He emphasized choice in other ways as he discussed Fusion apps – more choice in portfolio of ERP apps versus competitive narrow, CRM, HR and other SaaS category offerings. He talked about choices in co-existence scenarios with current PeopleSoft, JD Edwards, Siebel and Oracle EBS products. He threw out names of a choice of SIs which were working with around 50 early adopter Fusion implementations – Price Waterhouse, IBM, Accenture, Deloitte.

Later when I met with Steve I asked him if the SIs were influencing the choices – given they were “traditional” firms, were they nudging customers towards private cloud implementations? He said he did not see it – they were being smart in going along with customer desire/direction.

The truth of the matter is from where Oracle sits, the choices they offer customers is mind-boggling — in a good way.  The challenge of the ‘choice’ message is that its analogous to the ‘open’ message in that it’s very fragile.  (Look at how much heat Google is taking when it announced that it would take tighter control of its Android OS — the cries of ‘But you said it was open!’ were deafening.)  If Oracle is truly offering choice, does that include, say, cloud technologies that lie outside its own product/service portfolio?  Does that include the use of SIs who might have their own technologies and methodologies that are in direct competition, to some extent, with Oracle’s own?

I suspect the ‘choice’ message’s permanence will rest on how Oracle manages its own offerings versus other directions customers may lean.

Nonetheless, Oracle’s doing all the right things when it comes to addressing the market (pay special attention to the progress of Fusion as evidenced by Principal and certain units of Easton and Alcoa).  Hopefully, it continues through the sales cycle and into implementation.  As Mirchandani says, “Time will tell.”

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Oracle’s Cloud Computing Strategy

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Update: fixed white paper citation.

Given what we do as a consulting firm, we have to be a keen observer of the latest industry trends and advances in the technology marketplace.  It is, after all, what our clients talk to us about daily.  In the case of cloud computing, its emergence is but another important manifestation of  industry innovation resulting in solving real business problems.

We think Oracle’s white paper, entitled Achieving the Cloud Computing Vision (PDF link; published in October 2010), says it best.  From the Executive Summary:

Cloud computing is enabling the agility required by organizations to be leaders in today’s ever growing global economy. It is accelerating the time to market for new products and services while reducing the costs to design, build, deploy, and support these products and services. It has the ability to fundamentally change the way IT services are delivered and consumed.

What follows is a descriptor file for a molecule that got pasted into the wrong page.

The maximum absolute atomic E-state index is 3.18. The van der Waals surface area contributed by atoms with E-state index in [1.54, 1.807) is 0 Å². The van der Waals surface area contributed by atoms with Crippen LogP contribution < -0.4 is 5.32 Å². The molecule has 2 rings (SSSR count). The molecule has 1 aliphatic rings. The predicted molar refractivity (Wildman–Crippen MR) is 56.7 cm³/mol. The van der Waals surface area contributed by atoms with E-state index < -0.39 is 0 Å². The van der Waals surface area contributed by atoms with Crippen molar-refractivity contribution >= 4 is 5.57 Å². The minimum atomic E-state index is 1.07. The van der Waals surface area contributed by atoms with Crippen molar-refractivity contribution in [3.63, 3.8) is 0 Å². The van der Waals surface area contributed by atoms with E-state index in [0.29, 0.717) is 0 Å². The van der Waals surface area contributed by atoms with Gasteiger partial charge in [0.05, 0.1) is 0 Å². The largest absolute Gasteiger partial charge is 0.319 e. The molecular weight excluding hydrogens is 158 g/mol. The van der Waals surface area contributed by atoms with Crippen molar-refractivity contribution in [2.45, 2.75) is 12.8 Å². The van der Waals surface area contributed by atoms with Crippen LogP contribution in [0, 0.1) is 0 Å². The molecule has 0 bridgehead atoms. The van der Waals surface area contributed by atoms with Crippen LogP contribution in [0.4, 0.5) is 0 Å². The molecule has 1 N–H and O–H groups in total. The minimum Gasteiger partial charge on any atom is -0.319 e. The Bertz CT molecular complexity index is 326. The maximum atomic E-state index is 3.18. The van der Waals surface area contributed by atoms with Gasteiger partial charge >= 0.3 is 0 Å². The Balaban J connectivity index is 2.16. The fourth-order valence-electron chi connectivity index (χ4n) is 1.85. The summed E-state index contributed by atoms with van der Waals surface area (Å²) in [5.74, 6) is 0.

The cloud computing storm has been brewing since the early days of computing. In the 1960’s and 1970’s, the expense of acquiring and running mainframe computer systems necessitated the use of pooled resources and virtualization. In the 1980’s and 1990’s, inexpensive commodity hardware enabled distributed computing with rich user interfaces. In the early to mid 2000’s, a virtualized grid of commodity hardware emerged. Today, cloud computing is adding self service and metered usage to the virtualized grid, enabling capabilities such as dynamic workloads and automated provisioning.

The promise of cloud computing is extraordinary. Improved agility, reduced CAPEX and OPEX, faster time to market, among others, are just some of the business benefits. And to realize your vision, it takes a disciplined approach to building a proper business case and sustainable future state architecture.  This paper provides a framework and process that organizations can use to achieve their cloud computing vision.

As the hype has built, Oracle has been relatively indifferent to the cloud trend, but finally we are seeing how they view the market and its accompanying technology.  Watch the video below (it’s under six minutes) and let us know if Oracle’s cloud strategy is aligned with what you envision for your organization.  All comments welcome.

Rex Wang, Oracle VP of Product Marketing for Infrastructure and Mgmt.